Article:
Is high risk-aversion to change and modernization ever warranted?

A CEO from one of the leading financial institutions and I were talking about the integration of IT and the business. I said, "We've got to stop calling it that. Stop creating the separation between the two.” And he said, "No, I completely disagree. You absolutely should consider IT different from the business." And he was adamant about it. And his reasoning was very traditional in the way that he was thinking about the role that IT played as more of a reactive function within the company. I know some folks in financial services that are of the other mindset, but there are reasons why I think that change becomes hard. For example, I was doing work for one of the major airlines in the world and they run their operations on a mainframe. We talked about, "Okay, what does it mean to transform that and modernize it?" And the reality was not just the cost, but the risk to the organization and the operations of their airline were so significant that there was no way that it even came close to outweighing the value they would get over a period of time. And so they just continue doing it. And unfortunately the software in that particular industry is so heavily specialized that it just doesn't get modernized unless you want to do it yourself and then you kind of get back to this change aversion.

10 views
3 comments
1 upvotes
Related Tags
Anonymous Author
A CEO from one of the leading financial institutions and I were talking about the integration of IT and the business. I said, "We've got to stop calling it that. Stop creating the separation between the two.” And he said, "No, I completely disagree. You absolutely should consider IT different from the business." And he was adamant about it. And his reasoning was very traditional in the way that he was thinking about the role that IT played as more of a reactive function within the company. I know some folks in financial services that are of the other mindset, but there are reasons why I think that change becomes hard. For example, I was doing work for one of the major airlines in the world and they run their operations on a mainframe. We talked about, "Okay, what does it mean to transform that and modernize it?" And the reality was not just the cost, but the risk to the organization and the operations of their airline were so significant that there was no way that it even came close to outweighing the value they would get over a period of time. And so they just continue doing it. And unfortunately the software in that particular industry is so heavily specialized that it just doesn't get modernized unless you want to do it yourself and then you kind of get back to this change aversion.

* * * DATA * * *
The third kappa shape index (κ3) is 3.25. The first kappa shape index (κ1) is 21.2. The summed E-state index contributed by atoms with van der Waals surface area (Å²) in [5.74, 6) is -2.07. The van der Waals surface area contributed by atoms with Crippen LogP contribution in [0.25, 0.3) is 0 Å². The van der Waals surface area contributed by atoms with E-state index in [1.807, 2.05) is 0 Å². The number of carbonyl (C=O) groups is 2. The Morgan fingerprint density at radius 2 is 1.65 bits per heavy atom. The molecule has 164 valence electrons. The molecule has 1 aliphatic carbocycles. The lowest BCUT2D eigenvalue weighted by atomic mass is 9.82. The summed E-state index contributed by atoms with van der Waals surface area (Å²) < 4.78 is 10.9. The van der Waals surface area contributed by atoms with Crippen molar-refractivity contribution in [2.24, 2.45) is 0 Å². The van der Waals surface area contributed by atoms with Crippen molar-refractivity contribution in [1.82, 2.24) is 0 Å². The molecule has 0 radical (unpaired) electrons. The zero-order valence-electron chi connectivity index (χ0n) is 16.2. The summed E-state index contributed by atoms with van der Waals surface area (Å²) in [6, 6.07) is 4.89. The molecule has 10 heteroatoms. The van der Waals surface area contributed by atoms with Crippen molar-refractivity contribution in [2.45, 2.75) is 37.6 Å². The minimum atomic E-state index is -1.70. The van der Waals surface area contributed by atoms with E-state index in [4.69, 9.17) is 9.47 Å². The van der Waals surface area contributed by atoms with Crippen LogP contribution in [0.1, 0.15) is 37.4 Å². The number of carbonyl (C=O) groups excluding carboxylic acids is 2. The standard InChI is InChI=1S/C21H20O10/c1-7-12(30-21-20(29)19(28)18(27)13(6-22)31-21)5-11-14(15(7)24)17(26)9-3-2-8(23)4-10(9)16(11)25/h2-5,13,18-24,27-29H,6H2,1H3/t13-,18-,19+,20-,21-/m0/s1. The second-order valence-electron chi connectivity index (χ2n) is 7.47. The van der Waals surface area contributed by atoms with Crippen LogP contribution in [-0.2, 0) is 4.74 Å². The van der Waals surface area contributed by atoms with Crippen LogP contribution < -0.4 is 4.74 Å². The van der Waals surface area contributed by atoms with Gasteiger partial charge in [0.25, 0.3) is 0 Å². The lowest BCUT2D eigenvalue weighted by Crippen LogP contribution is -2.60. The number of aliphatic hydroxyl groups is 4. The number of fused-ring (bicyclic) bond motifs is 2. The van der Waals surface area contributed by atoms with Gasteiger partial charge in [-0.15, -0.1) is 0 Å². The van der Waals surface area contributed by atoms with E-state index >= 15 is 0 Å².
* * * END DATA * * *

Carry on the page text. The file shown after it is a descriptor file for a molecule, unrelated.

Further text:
1 upvotes
Anonymous Author
I'm always falling back on the notion of leadership. From a leadership standpoint, the interesting thing about IT is that, it's not like facilities, it's not like marketing, it's not even like sales. If the head of sales makes a mistake, sales doesn’t grow as fast as it  could. Employee turnover is a little worse than it should be. If marketing makes a mistake, most people don't even recognize it. When a mistake is made in IT, it affects every part of the company and it involves obvious interruption, like a flat tire in a car. So the problem is the majority of CEOs still don't hire CIOs in the way they should. They don't source them the way they should and they don't enable them the way they should. CIOs come in all flavors, just like heads of marketing and heads of sales. There are companies where the head of IT is most likely not making change because they don't feel like they have a great relationship with the CEO or their boss. They're worried that if they make a mistake, they're going to get fired. Or a CIO can have his or her own failings as a human and a risk aversion associated with their leadership. Those things are different for an IT leader to some degree than they are for almost any other department in the company. They get highlighted much more effectively.  Unfortunately, without aggressive tactics by the executive team to find more ideal candidates that match the need for innovation or to create  a culture shift in IT, you run that risk of finding people that are victims of their own failings from a leadership standpoint. Whether or not they're a good IT person is immaterial.
0 upvotes
Anonymous Author
Yes.  Sometimes a system is so critical, requires so much uptime, that any sort of migration or modernization can’t be done.  Obviously, this can’t go on forever. But may indeed be an effective short-term approach.
1 upvotes